This section is from the book "Botanic Drugs Their Materia Medica, Pharmacology and Therapeutics", by Thomas S. Blair. Also available from Amazon: Botanic Drugs, Their Materia Medica, Pharmacology and Therapeutics.
No thoroughly modernized physician will limit his prescribing to one class of drugs; but he may unwisely so limit his dispensing. The man who falls into such a double standard in therapeutics should either abandon dispensing or should change his methods. If he is modernized in theory he should also be in practice. I refer to the man who will make his round of calls in the morning, writing up-to-the-minute prescriptions that take time and trouble for the druggist to compound, and yet who, in his afternoon and evening office work, hands out little envelopes of "Migraine" pills, "Anti-neuralgic" tablets, "Coryza," "Digestive," "Antirheumatic," "Tonsillitis," "Fever," and other compressed tablets, either because "the other fellow" dispenses that way or he imagines his patients expect it as the usual and regular thing.
If a physician does not care to dispense what he would prescribe on a blank going to the druggist, he is not treating his patient fairly in dispensing at all, unless it be in emergency.
The practically-minded physician will write many prescriptions calling for hydrochloric acid, aconite, bromides, arsenic preparations, belladonna, buchu, codeine, colchicum, digitalis, ergot, iron salts, mercury, nux vomica, thyroid gland, guaiacol, hexa-methylenamin, salicylic acid, hydrastis, magnesium, sulphate, cod-liver oil, wild cherry, valerian, and a host of other variously assorted drugs and preparations of drugs; but does he dispense these same things?
Doctor, if you don't care to go to the trouble to weigh out ammonium chloride or measure tincture of colchicum seed in your office, be honest enough to say so and to write for these things if your patient needs them.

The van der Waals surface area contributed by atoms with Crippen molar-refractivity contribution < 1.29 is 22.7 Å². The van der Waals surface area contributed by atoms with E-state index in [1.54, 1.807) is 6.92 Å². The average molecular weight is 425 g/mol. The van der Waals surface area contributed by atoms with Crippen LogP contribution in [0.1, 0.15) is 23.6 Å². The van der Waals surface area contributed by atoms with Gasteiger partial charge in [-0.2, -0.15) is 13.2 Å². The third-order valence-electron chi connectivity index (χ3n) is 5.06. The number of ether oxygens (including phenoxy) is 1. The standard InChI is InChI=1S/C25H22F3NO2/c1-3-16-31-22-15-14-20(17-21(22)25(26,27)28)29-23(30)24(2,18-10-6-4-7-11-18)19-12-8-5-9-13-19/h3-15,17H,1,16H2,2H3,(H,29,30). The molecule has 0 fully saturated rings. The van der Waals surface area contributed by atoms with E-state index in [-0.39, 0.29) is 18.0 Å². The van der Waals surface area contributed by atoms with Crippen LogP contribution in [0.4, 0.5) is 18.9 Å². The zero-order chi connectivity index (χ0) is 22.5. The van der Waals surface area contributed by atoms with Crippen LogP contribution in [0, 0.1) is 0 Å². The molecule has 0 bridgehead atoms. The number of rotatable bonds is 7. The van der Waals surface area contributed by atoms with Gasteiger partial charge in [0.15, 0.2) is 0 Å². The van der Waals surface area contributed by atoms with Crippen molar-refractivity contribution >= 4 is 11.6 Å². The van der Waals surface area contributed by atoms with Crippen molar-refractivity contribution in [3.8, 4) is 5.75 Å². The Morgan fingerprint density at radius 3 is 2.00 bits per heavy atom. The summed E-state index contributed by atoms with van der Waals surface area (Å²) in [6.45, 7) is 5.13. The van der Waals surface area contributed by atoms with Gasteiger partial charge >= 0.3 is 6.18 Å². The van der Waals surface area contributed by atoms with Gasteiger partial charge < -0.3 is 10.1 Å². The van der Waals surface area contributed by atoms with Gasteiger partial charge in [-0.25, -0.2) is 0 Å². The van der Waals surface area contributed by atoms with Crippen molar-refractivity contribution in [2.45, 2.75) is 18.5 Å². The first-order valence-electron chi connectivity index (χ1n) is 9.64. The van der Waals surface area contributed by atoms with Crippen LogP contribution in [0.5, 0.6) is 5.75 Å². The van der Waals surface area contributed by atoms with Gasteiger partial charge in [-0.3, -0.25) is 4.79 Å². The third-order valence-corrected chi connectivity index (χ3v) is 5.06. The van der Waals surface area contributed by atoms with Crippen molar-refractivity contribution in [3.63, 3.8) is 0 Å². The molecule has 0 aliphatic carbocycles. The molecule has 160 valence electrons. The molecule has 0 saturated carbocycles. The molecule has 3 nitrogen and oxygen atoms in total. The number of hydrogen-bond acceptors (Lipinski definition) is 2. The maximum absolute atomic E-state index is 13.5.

But perhaps all he needs is a dozen one-tenth grain calomel triturates. If so, well and good; go ahead and dispense them. But if he needs hydrochloric acid, pepsin, and nux vomica, don't hand him down fifty of somebody's "Digestive Tablets." That sort of thing is positively not fair and square, and it is hurting medical practice in your town.
Now tablets have a perfectly proper range both in dispensing and prescribing. If you figure out how often you would prescribe tablets, or alka-loidal granules, or filled capsules, you will know just how often you should dispense them,; and if you note how often you write for tinctures and fluidextracts, you will be able to determine very accurately how often you should dispense them in your office, if you dispense at all. The argument of "convenience" is no argument at all in the face of disease and human need.
It is no harder to dispense tinctures and fluid-extracts in your office than to dispense potassium iodide and other bulk drugs, once you are prepared to do so.
With my work as a writer, editor, and practitioner, one side of my office is fitted with desk, books, and typewriter, and the other with drugs, appliances, and dressings. Half of the drugs on my case are liquids; and yet, for all that and in my office, I write for more than I dispense, as many preparations are bulky, some should be freshly made, and the compounding of many forms requires considerable time.
The especial point I wish to make is that there are few obstacles in the way of the physician dispensing liquid botanic medicaments if he simply arranges for a convenient supply of the drugs, bottles, corks, diluents, flavoring agents, etc. The results in actual practice I can assure you are highly gratifying.